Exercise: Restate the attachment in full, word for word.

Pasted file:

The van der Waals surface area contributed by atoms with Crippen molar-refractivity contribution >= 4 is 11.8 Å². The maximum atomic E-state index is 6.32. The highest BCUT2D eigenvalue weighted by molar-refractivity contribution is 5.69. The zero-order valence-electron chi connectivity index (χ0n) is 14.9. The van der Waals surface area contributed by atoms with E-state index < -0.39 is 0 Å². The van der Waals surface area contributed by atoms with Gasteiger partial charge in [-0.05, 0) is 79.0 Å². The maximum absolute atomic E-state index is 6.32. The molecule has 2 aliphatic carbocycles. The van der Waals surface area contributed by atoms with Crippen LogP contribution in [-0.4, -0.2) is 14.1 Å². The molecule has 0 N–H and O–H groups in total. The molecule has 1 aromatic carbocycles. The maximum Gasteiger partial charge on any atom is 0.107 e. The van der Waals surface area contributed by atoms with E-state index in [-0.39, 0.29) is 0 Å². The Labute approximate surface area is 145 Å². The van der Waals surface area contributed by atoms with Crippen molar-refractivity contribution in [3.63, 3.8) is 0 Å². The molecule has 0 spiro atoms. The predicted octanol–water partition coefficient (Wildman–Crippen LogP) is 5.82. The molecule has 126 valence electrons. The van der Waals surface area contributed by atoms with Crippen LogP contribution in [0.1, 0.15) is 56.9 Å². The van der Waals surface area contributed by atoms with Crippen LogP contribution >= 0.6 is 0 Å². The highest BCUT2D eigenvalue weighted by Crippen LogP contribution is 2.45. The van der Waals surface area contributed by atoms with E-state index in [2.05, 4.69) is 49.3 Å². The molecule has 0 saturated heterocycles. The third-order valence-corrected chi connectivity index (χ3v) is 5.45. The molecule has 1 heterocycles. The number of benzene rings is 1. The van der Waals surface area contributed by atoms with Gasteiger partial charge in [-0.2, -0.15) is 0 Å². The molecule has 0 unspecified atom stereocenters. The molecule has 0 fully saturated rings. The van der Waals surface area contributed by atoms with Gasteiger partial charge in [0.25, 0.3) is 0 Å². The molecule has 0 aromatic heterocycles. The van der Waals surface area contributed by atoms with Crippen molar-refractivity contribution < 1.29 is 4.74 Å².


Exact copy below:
The van der Waals surface area contributed by atoms with Crippen molar-refractivity contribution >= 4 is 11.8 Å². The maximum atomic E-state index is 6.32. The highest BCUT2D eigenvalue weighted by molar-refractivity contribution is 5.69. The zero-order valence-electron chi connectivity index (χ0n) is 14.9. The van der Waals surface area contributed by atoms with E-state index < -0.39 is 0 Å². The van der Waals surface area contributed by atoms with Gasteiger partial charge in [-0.05, 0) is 79.0 Å². The maximum absolute atomic E-state index is 6.32. The molecule has 2 aliphatic carbocycles. The van der Waals surface area contributed by atoms with Crippen LogP contribution in [-0.4, -0.2) is 14.1 Å². The molecule has 0 N–H and O–H groups in total. The molecule has 1 aromatic carbocycles. The maximum Gasteiger partial charge on any atom is 0.107 e. The van der Waals surface area contributed by atoms with E-state index in [-0.39, 0.29) is 0 Å². The Labute approximate surface area is 145 Å². The van der Waals surface area contributed by atoms with Crippen molar-refractivity contribution in [3.63, 3.8) is 0 Å². The molecule has 0 spiro atoms. The predicted octanol–water partition coefficient (Wildman–Crippen LogP) is 5.82. The molecule has 126 valence electrons. The van der Waals surface area contributed by atoms with Crippen LogP contribution in [0.1, 0.15) is 56.9 Å². The van der Waals surface area contributed by atoms with Crippen LogP contribution >= 0.6 is 0 Å². The highest BCUT2D eigenvalue weighted by Crippen LogP contribution is 2.45. The van der Waals surface area contributed by atoms with E-state index in [2.05, 4.69) is 49.3 Å². The molecule has 0 saturated heterocycles. The third-order valence-corrected chi connectivity index (χ3v) is 5.45. The molecule has 1 heterocycles. The number of benzene rings is 1. The van der Waals surface area contributed by atoms with Gasteiger partial charge in [-0.2, -0.15) is 0 Å². The molecule has 0 unspecified atom stereocenters. The molecule has 0 fully saturated rings. The van der Waals surface area contributed by atoms with Gasteiger partial charge in [0.25, 0.3) is 0 Å². The molecule has 0 aromatic heterocycles. The van der Waals surface area contributed by atoms with Crippen molar-refractivity contribution < 1.29 is 4.74 Å².